FOMC Preview: The hiking cycle is still far away – Rabobank


While inflation is seen as an upside risk to the projected hiking cycle, COVID-19 and its mutations are a downside risk. Analysts at Rabobank point out there is no update of the dot plot this month, so officially the median FOMC participant will still expect two hikes of 25 bps each in 2023. They argue upside risks to inflation could lead to another upward shift in the dot plot, but the downside risks from a prolonged impact of COVID19 could still push the dot plot in the opposite direction.

Key Quotes: 

“The next meeting of the FOMC takes place on July 27-28. The Fed’s baseline scenario is that the recent rise in inflation is temporary. However, Powell’s testimony to Congress showed that the Fed has started to describe what it would take to shift to an alternative scenario.”

“The FOMC will continue its discussion on tapering started in June. There will be two announcements in the remainder of the year: the decision to start tapering and “advance notice” of this decision. Both are likely to have more market impact than the actual start of tapering. “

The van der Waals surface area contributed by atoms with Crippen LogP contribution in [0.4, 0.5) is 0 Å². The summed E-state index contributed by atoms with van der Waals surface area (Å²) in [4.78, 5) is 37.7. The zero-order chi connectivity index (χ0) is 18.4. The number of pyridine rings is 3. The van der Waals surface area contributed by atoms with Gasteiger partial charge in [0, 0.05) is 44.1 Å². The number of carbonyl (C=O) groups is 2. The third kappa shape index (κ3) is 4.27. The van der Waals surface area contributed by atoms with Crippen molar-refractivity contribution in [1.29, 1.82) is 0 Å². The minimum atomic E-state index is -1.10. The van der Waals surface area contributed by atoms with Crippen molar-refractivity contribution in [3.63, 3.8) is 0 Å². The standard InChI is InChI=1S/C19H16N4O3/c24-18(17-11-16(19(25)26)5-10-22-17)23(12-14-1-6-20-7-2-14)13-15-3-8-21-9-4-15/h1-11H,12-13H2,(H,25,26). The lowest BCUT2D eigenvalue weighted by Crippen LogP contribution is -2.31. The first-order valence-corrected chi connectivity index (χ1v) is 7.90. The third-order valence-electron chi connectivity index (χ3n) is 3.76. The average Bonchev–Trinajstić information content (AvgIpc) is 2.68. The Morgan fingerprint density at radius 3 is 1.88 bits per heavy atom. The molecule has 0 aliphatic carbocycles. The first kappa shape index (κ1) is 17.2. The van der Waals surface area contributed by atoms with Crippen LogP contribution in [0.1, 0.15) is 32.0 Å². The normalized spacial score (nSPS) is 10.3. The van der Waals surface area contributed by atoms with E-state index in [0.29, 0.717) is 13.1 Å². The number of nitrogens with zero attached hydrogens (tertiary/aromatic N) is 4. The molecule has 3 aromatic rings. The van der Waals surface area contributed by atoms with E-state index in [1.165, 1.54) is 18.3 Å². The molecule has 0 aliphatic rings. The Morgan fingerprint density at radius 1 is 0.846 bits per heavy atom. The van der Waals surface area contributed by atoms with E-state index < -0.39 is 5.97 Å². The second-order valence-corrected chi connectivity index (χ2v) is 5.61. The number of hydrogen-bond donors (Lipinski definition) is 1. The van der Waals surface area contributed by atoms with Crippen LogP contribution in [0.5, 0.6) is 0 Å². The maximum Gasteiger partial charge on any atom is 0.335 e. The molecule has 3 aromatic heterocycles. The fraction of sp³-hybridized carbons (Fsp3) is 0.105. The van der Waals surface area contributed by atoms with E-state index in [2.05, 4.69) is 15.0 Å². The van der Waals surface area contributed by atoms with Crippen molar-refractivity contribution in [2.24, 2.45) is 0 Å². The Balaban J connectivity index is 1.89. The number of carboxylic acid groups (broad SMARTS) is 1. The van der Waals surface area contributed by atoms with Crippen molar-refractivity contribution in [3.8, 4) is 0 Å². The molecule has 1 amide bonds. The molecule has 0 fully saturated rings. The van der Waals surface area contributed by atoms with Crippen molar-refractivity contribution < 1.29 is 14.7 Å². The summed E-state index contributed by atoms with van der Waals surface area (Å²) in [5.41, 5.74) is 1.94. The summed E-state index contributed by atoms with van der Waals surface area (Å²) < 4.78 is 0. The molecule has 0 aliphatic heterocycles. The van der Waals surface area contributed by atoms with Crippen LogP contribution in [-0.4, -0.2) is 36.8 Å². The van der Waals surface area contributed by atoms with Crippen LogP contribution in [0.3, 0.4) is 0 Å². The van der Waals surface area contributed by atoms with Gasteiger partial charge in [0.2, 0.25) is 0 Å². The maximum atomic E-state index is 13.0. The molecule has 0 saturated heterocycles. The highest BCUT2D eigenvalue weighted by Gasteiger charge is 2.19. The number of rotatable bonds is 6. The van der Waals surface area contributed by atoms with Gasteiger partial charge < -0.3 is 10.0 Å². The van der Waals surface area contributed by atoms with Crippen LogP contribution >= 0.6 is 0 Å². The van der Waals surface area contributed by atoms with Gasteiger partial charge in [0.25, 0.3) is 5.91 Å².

"The hiking cycle is still far away. The June projections showed that the median FOMC participant expects to hike twice (assuming rate hikes of 25 bps each) in 2023. The dot plot also shows that it would not take much to get to a first hike in 2022. However, this would then most likely be toward the end of 2022. The FOMC continues to see the high inflation figures of recent months as something temporary. As long as this is the case, the Fed will be in no hurry to hike. After all, the new flexible average inflation targeting (FAIT) strategy adopted last year allows for temporary overshoots of the 2.0% inflation target to make up for past undershoots.”

“There is no update of the dot plot this month, so officially the median FOMC participant will still expect two hikes of 25 bps each in 2023. However, the discussions on inflation and COVID-19 may indicate which way the Committee is leaning as we head into the September meeting which does involve an update of the projections. Upside risks to inflation could lead to another upward shift in the dot plot, but the downside risks from a prolonged impact of COVID19 could still push the dot plot in the opposite direction.”

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